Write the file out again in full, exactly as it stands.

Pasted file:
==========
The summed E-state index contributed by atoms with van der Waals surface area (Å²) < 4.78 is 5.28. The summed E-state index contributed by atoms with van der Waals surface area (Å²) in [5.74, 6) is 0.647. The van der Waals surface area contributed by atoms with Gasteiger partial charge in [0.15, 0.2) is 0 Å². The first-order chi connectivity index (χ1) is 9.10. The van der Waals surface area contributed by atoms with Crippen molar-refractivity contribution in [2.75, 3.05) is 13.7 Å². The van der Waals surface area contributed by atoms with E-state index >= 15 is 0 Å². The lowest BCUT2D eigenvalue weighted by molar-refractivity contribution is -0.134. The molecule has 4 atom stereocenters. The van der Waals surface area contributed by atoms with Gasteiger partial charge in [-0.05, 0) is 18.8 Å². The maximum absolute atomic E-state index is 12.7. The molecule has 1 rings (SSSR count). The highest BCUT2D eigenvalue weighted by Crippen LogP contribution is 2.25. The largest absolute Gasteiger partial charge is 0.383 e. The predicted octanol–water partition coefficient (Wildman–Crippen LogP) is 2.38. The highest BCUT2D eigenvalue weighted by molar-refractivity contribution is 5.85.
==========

The summed E-state index contributed by atoms with van der Waals surface area (Å²) < 4.78 is 5.28. The summed E-state index contributed by atoms with van der Waals surface area (Å²) in [5.74, 6) is 0.647. The van der Waals surface area contributed by atoms with Gasteiger partial charge in [0.15, 0.2) is 0 Å². The first-order chi connectivity index (χ1) is 9.10. The van der Waals surface area contributed by atoms with Crippen molar-refractivity contribution in [2.75, 3.05) is 13.7 Å². The van der Waals surface area contributed by atoms with E-state index >= 15 is 0 Å². The lowest BCUT2D eigenvalue weighted by molar-refractivity contribution is -0.134. The molecule has 4 atom stereocenters. The van der Waals surface area contributed by atoms with Gasteiger partial charge in [-0.05, 0) is 18.8 Å². The maximum absolute atomic E-state index is 12.7. The molecule has 1 rings (SSSR count). The highest BCUT2D eigenvalue weighted by Crippen LogP contribution is 2.25. The largest absolute Gasteiger partial charge is 0.383 e. The predicted octanol–water partition coefficient (Wildman–Crippen LogP) is 2.38. The highest BCUT2D eigenvalue weighted by molar-refractivity contribution is 5.85.